by John Nugent
Candidates for three open seats on the North Shore School District Board of Education responded to questions at a forum hosted by the League of Women Voters of Port Washington-Manhasset last Wednesday.
Moderator, Michelle Lamberti introduced the six candidates who were on hand. Each gave an opening statement and then fielded questions that were submitted by district residents.
David Ludmar, who is the current board president, cited the LIPA legal settlement with Nassau County that will have a substantial impact on district taxes.
“We are facing the LIPA decommissioning and the impact it will have on all our schools,” he said.
A previous story reported in this publication said that 28% of district tax revenue comes from LIPA and National Grid. Because the settlement calls for a large reduction in LIPA’s tax liability, district taxpayers will have to make up the difference.
”LIPA imposed cuts are coming. I will advocate for minimal impacts on instruction,” said candidate, Lisa Cashman, a district resident since 2013.
James Svendsen, currently the director of curriculum instruction in the Garden City Park/New Hyde Park district, has 33 years of experience in education. He said that his intimate knowledge of budgets, the budget process and state grants will be a significant asset to the school board.
“The administration makes the budget but boards approve the budget,” Svendsen said.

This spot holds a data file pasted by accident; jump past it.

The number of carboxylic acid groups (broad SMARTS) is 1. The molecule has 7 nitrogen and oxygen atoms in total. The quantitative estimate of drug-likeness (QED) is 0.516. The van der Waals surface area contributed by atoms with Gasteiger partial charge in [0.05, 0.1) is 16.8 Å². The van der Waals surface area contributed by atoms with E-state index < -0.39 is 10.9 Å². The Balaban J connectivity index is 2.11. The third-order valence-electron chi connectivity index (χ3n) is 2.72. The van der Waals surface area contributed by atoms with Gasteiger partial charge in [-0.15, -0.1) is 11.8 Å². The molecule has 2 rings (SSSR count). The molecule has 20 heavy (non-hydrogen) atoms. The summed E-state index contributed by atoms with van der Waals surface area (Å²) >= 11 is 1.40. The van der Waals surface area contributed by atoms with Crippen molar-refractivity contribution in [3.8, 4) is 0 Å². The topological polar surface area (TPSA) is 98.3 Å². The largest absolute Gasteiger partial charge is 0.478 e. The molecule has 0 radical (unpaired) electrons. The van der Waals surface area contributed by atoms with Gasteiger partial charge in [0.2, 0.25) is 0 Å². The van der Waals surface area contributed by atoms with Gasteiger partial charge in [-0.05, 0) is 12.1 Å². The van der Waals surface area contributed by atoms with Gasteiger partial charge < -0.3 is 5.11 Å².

Responding to a question about how to manage the cost of the administration, Sean Trager focused on quality saying, “High cost doesn’t always equate to high value.”
Trager stressed the importance of balancing high-quality education with the costs imposed on the taxpayers, particularly the senior citizens.
Vanessa Grecky Marks serves on the district Teaching/Learning committee.
Answering a question on what it means to be transparent with the curriculum, she said that it is important to see what children are seeing and feeling in the classroom. She wants to “be involved in her child’s education, not to oversee what the teacher is doing but to be a support system.”
Courtney Citko praised the district’s efforts to deal with student mental health issues. “North Shore should be proud of their forward-thinking and their willingness to invest in that type of support for our kids,” said Citko.
She called for more long-range planning to prevent the stresses that many students encountered in their educational experiences during the pandemic.
Cashman called for a move from crisis management to a proactive position with regard to mental health. The importance of identifying warning signs of stress before they get to a crisis point is a worthwhile investment, said Cashman.